Workers (Economic Affairs Committee Report) - Motion to Take Note

Part of the debate – in the House of Lords am 12:07 pm ar 8 Chwefror 2024.

Danfonwch hysbysiad imi am ddadleuon fel hyn

Photo of Lord Londesborough Lord Londesborough Crossbench 12:07, 8 Chwefror 2024

My Lords, first, I congratulate members of the Economic Affairs Committee on producing such a topical and insightful report on one of the key constraints on our economic growth. I should declare that, although I now sit on this committee, I sadly cannot claim any credit for this report as it came out a month before I joined.

My experience as an entrepreneur, employer and SME adviser tells me that labour supply remains a huge issue—both qualitatively and quantitatively—and continues to depress both our GDP and our productivity. I will focus on just two connected areas today: the health and fitness of our workforce, and its productivity. The committee’s report highlighted back in 2022 that ill health was rising and was one of the key factors contributing to increased inactivity. However, as the noble Lord, Lord Bridges, pointed out, much of the rise in sickness-related inactivity was apparently among those who were already inactive.

The multiple intersecting reasons for inactivity make statistical analysis particularly challenging. On top of that, the new data from the Labour Force Survey carries its own health warning: it is experimental so we have no historical trends based on this new mode of data collection. As we have heard, the latest survey suggests that an already dire situation has got much worse. The 2.5 million figure for long-term sick among working-age people, reported in 2022, has grown by another 300,000. How much of this increase is down to historical underreporting? How much of it is due to a continued deterioration in our health? This distinction is important.

While the long-term sickness figures are shocking, they should not come as a surprise, as NHS waiting lists for treatment have doubled, from 4 million to almost 8 million, in the space of just five years, and this factor alone was bound to impact on our workforce. In addition, employers report that NHS waiting lists are also impacting the productivity of those who are in employment but waiting for treatment. Can I therefore ask the Minister: do we have any reliable updated data on how many economically active have been taken out of the workforce due to ill health in each of the years 2020 to 2023 and how many long-term sick were able to rejoin the workforce in each of those years? Breaking down those numbers by health condition or disability would be very helpful. These numbers are crucial to help the NHS apply its resources in a more targeted way, to help more of the sick to return to work, whether full-time or part-time, but without joined-up health and employment data, such a strategy will misfire.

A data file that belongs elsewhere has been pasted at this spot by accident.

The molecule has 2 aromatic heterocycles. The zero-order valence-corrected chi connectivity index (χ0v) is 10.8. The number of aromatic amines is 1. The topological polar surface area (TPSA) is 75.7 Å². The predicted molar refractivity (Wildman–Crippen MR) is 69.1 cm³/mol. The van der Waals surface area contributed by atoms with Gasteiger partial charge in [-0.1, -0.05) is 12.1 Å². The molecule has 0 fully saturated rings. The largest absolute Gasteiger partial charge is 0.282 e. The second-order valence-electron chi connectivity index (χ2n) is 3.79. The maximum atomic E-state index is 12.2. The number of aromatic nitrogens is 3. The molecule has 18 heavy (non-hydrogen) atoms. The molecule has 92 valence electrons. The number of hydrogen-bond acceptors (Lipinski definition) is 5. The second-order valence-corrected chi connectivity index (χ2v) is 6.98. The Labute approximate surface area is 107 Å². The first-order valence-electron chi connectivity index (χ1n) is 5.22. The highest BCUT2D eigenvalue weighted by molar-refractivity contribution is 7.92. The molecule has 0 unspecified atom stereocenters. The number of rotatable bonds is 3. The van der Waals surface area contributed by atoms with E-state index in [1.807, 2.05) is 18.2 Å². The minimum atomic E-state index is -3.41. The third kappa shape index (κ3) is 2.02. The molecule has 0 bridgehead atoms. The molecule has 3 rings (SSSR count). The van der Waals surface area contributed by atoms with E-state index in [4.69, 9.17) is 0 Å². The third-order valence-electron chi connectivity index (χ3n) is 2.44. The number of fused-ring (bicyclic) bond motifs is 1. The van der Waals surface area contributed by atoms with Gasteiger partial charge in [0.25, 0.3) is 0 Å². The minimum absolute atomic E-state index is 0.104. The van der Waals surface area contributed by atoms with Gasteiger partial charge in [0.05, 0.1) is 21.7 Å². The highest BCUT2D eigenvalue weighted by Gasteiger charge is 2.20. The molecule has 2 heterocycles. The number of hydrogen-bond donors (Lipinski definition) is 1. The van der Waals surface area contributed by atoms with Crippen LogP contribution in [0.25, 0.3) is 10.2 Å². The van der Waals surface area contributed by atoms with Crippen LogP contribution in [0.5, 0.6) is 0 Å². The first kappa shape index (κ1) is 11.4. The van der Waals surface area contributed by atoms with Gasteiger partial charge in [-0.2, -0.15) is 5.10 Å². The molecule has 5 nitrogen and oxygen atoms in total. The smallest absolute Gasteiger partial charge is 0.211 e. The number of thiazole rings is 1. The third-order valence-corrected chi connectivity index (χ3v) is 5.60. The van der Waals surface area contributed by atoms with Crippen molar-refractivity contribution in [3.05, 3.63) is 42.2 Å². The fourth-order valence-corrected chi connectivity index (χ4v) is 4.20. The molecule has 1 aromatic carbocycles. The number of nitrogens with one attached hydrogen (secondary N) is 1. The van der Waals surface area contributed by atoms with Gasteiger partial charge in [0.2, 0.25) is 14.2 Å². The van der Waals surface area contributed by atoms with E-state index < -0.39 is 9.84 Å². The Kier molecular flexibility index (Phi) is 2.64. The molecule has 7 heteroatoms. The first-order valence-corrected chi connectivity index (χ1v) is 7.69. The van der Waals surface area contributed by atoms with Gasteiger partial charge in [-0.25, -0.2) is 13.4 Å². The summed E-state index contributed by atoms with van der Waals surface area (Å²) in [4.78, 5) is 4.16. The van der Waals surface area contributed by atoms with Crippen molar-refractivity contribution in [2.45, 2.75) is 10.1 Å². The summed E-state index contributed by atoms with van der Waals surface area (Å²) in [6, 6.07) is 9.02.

Let me provide one example—the condition of migraine, which I raised in a Question to the Minister last year. The cost to the economy through working days lost due to migraine is estimated at between £5 billion and £10 billion per annum, yet the NHS spends just £150 million per annum on treating a condition that impacts 10 million people across the UK, the majority of whom are of working age. That is a mismatch—an economic as well as a health own goal.

Numerous studies have also shown that economic inactivity is bad for your health—none more so than for the hundreds of thousands of those who are off work suffering from poor mental health, where inactivity hits them not just financially but in terms of anxiety, self-esteem and general well-being, as the noble Lord, Lord Layard, so eloquently explained. Studies have shown that, for the 64 to 75 age group, working part-time or full-time is better for your health than retirement, in terms of mental and physical health. That is even more relevant to an ageing population such as the UK’s, as we need some of this cohort to return to the workplace. Perhaps I could hold up this House’s workforce, with your Lordships’ average age of 72, as a shining example of the benefits of an extended working life.

I was tempted to amend the report’s title to “Where Has All the Workers’ Productivity Gone?”, because demographic and health trends tell us that it will be very difficult to grow a workforce beyond the current 33 million who are active other than through immigration. The only sustainable way to grow out of economic stagnation is by addressing worker productivity. Output per hour lags Germany and France by 12% to 15% and the US by 18% to 20%. The UK’s productivity has been a long-standing problem ever since the financial crisis of 2008, since which an historic average of 2.3% annual improvement has slowed to a miserly 0.5%. That remains the economy’s qualitative problem. I do not have time to address the so-called productivity puzzle other than to point out that the declining health of our nation is strongly correlated to our poor productivity rates. While it is true that we do not have enough people in work, it is also true that those who are economically active are not active enough.